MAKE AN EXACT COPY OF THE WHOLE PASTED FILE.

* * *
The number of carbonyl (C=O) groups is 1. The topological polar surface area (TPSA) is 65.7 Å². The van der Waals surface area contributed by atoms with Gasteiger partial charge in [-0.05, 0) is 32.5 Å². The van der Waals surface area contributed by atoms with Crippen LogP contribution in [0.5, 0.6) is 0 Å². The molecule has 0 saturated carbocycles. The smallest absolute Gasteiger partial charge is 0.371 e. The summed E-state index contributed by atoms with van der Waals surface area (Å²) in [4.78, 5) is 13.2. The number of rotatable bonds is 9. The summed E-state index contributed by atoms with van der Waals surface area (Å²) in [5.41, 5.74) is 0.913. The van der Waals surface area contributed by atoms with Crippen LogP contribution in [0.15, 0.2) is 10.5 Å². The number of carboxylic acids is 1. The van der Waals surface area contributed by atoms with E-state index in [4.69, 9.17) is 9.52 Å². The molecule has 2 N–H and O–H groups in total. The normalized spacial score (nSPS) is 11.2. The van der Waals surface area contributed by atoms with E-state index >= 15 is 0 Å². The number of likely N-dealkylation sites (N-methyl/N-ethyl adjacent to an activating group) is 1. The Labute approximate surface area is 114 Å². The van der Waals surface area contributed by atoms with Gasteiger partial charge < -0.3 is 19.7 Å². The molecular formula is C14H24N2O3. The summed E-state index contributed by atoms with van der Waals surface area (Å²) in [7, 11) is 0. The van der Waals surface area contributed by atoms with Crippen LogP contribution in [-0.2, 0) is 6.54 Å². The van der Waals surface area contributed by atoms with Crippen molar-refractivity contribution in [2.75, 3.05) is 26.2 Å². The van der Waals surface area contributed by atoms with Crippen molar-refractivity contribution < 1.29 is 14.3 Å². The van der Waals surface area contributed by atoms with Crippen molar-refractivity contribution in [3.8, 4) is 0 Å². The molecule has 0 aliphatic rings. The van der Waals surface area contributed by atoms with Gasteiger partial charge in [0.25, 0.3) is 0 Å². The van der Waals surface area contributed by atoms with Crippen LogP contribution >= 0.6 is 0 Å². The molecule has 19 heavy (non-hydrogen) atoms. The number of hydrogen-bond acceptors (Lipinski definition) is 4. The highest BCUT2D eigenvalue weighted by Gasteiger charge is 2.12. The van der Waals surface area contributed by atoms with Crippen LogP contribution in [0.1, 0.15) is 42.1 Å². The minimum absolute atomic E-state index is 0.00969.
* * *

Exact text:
The number of carbonyl (C=O) groups is 1. The topological polar surface area (TPSA) is 65.7 Å². The van der Waals surface area contributed by atoms with Gasteiger partial charge in [-0.05, 0) is 32.5 Å². The van der Waals surface area contributed by atoms with Crippen LogP contribution in [0.5, 0.6) is 0 Å². The molecule has 0 saturated carbocycles. The smallest absolute Gasteiger partial charge is 0.371 e. The summed E-state index contributed by atoms with van der Waals surface area (Å²) in [4.78, 5) is 13.2. The number of rotatable bonds is 9. The summed E-state index contributed by atoms with van der Waals surface area (Å²) in [5.41, 5.74) is 0.913. The van der Waals surface area contributed by atoms with Crippen LogP contribution in [0.15, 0.2) is 10.5 Å². The number of carboxylic acids is 1. The van der Waals surface area contributed by atoms with E-state index in [4.69, 9.17) is 9.52 Å². The molecule has 2 N–H and O–H groups in total. The normalized spacial score (nSPS) is 11.2. The van der Waals surface area contributed by atoms with E-state index >= 15 is 0 Å². The number of likely N-dealkylation sites (N-methyl/N-ethyl adjacent to an activating group) is 1. The Labute approximate surface area is 114 Å². The van der Waals surface area contributed by atoms with Gasteiger partial charge < -0.3 is 19.7 Å². The molecular formula is C14H24N2O3. The summed E-state index contributed by atoms with van der Waals surface area (Å²) in [7, 11) is 0. The van der Waals surface area contributed by atoms with Crippen LogP contribution in [-0.2, 0) is 6.54 Å². The van der Waals surface area contributed by atoms with Crippen molar-refractivity contribution in [2.75, 3.05) is 26.2 Å². The van der Waals surface area contributed by atoms with Crippen molar-refractivity contribution < 1.29 is 14.3 Å². The van der Waals surface area contributed by atoms with Crippen molar-refractivity contribution in [3.8, 4) is 0 Å². The molecule has 0 aliphatic rings. The van der Waals surface area contributed by atoms with Gasteiger partial charge in [0.25, 0.3) is 0 Å². The van der Waals surface area contributed by atoms with Crippen LogP contribution >= 0.6 is 0 Å². The molecule has 19 heavy (non-hydrogen) atoms. The number of hydrogen-bond acceptors (Lipinski definition) is 4. The highest BCUT2D eigenvalue weighted by Gasteiger charge is 2.12. The van der Waals surface area contributed by atoms with Crippen LogP contribution in [0.1, 0.15) is 42.1 Å². The minimum absolute atomic E-state index is 0.00969.